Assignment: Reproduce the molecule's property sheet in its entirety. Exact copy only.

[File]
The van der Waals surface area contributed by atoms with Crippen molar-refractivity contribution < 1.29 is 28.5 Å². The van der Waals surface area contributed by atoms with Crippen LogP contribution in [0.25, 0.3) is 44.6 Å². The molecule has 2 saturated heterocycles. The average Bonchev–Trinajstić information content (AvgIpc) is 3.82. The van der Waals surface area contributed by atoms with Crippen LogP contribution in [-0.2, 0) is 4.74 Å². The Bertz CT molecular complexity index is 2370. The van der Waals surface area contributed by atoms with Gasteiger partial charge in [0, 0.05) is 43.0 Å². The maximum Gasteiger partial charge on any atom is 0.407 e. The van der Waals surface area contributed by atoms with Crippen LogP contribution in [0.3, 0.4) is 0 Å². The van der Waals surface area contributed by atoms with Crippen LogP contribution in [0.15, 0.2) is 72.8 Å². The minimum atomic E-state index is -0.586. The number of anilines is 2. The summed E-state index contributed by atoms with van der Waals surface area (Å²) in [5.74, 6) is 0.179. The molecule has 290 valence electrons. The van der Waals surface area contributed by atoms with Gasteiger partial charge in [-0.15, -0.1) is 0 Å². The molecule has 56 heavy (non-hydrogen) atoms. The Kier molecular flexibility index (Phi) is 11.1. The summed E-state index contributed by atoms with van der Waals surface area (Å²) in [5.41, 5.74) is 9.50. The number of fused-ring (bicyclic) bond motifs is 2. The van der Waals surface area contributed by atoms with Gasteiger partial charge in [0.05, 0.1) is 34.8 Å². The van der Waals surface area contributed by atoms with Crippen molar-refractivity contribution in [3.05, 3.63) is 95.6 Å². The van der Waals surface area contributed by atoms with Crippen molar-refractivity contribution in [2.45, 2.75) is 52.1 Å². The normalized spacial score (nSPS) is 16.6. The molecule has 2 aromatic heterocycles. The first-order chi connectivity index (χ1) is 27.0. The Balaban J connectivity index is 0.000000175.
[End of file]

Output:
The van der Waals surface area contributed by atoms with Crippen molar-refractivity contribution < 1.29 is 28.5 Å². The van der Waals surface area contributed by atoms with Crippen LogP contribution in [0.25, 0.3) is 44.6 Å². The molecule has 2 saturated heterocycles. The average Bonchev–Trinajstić information content (AvgIpc) is 3.82. The van der Waals surface area contributed by atoms with Crippen LogP contribution in [-0.2, 0) is 4.74 Å². The Bertz CT molecular complexity index is 2370. The van der Waals surface area contributed by atoms with Gasteiger partial charge in [0, 0.05) is 43.0 Å². The maximum Gasteiger partial charge on any atom is 0.407 e. The van der Waals surface area contributed by atoms with Crippen LogP contribution in [0.3, 0.4) is 0 Å². The van der Waals surface area contributed by atoms with Crippen LogP contribution in [0.15, 0.2) is 72.8 Å². The minimum atomic E-state index is -0.586. The number of anilines is 2. The summed E-state index contributed by atoms with van der Waals surface area (Å²) in [5.74, 6) is 0.179. The molecule has 290 valence electrons. The van der Waals surface area contributed by atoms with Gasteiger partial charge in [-0.15, -0.1) is 0 Å². The molecule has 56 heavy (non-hydrogen) atoms. The Kier molecular flexibility index (Phi) is 11.1. The summed E-state index contributed by atoms with van der Waals surface area (Å²) in [5.41, 5.74) is 9.50. The number of fused-ring (bicyclic) bond motifs is 2. The van der Waals surface area contributed by atoms with Gasteiger partial charge in [0.05, 0.1) is 34.8 Å². The van der Waals surface area contributed by atoms with Crippen molar-refractivity contribution in [3.05, 3.63) is 95.6 Å². The van der Waals surface area contributed by atoms with Crippen molar-refractivity contribution in [2.45, 2.75) is 52.1 Å². The normalized spacial score (nSPS) is 16.6. The molecule has 2 aromatic heterocycles. The first-order chi connectivity index (χ1) is 27.0. The Balaban J connectivity index is 0.000000175.